Miskeen was born in obscurity on a Russian farm, sold to a traveling circus, and earned a reputation performing in small towns in the 1980s. He was schooled first as a liberty (rider-less) horse and then as a “dancing” (dressage) performer. Dancing was what he did best, and he was often observed trotting on the spot whenever he heard music. He matured into a magnificent, highly trained and valuable animal.
But then tragedy struck. Confined in his stall after an exhausting day of performances in unbearable heat, Miskeen was spotted by a boy. The boy took up a training whip and beat the horse mercilessly until, in panic, Miskeen struck out. The boy was bitten severely, and, in retribution, Miskeen was ordered to have all his teeth pulled so that he could never “turn vicious” again. Suddenly, the magnificent animal was disabled, humiliated, unable to eat, and totally worthless to those who had prized him.
Miskeen would have died, had he not been rehabilitated by a young British woman named Vicky Malia. He recovered, eventually rewarding his new owner with private dance performances. It seemed he still had an ear for music and a memory of grander days. Miskeen is dancing still.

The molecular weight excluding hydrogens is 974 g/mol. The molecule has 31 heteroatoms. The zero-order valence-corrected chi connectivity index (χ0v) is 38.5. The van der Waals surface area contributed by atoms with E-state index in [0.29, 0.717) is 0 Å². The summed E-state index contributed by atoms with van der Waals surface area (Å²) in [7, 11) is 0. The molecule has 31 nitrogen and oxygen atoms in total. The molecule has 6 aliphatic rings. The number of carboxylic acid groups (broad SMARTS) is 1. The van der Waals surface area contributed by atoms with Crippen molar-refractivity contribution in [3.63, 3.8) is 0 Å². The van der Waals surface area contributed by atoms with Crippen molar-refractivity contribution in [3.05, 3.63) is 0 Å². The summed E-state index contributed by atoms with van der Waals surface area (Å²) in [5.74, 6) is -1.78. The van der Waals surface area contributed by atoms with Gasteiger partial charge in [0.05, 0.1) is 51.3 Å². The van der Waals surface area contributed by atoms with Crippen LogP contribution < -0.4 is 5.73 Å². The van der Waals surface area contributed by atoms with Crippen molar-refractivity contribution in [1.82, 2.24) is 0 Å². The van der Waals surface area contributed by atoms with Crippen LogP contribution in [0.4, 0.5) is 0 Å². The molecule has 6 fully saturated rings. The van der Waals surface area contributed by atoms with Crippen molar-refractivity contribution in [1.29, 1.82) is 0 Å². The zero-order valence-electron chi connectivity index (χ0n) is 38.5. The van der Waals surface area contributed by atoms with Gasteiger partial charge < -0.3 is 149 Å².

©2007 Judy Andrekson (P)2010 RMW Kids
College English professor who loves classic literature, psychology, neurology and hates pop trash like Twilight and Fifty Shades of Grey.
A finely rendered story about a horse abused in the performance arena who, by no fault of his own, falls into even more dire straits--and is then rescued and rehabilitated by two good women who see horses as something more than means to an end... I am a horse owner and thus see the attitude far too many people have toward horses (Miskeen's tale, amazingly, takes place in 1993), and I am sad to say that this type of tale is not uncommon. Horses are trained without care, ridden and put up without praise, used until they no longer earn blue ribbons and trophies, and then are sold off, gotten rid of, many times ending up in slaughter as thanks for their many years of service. Like the old tale Black Beauty, the story of Miskeen reminds us once again that horses are living, feeling, sentient beings with more to give to us than we know--if only we will give first to them.
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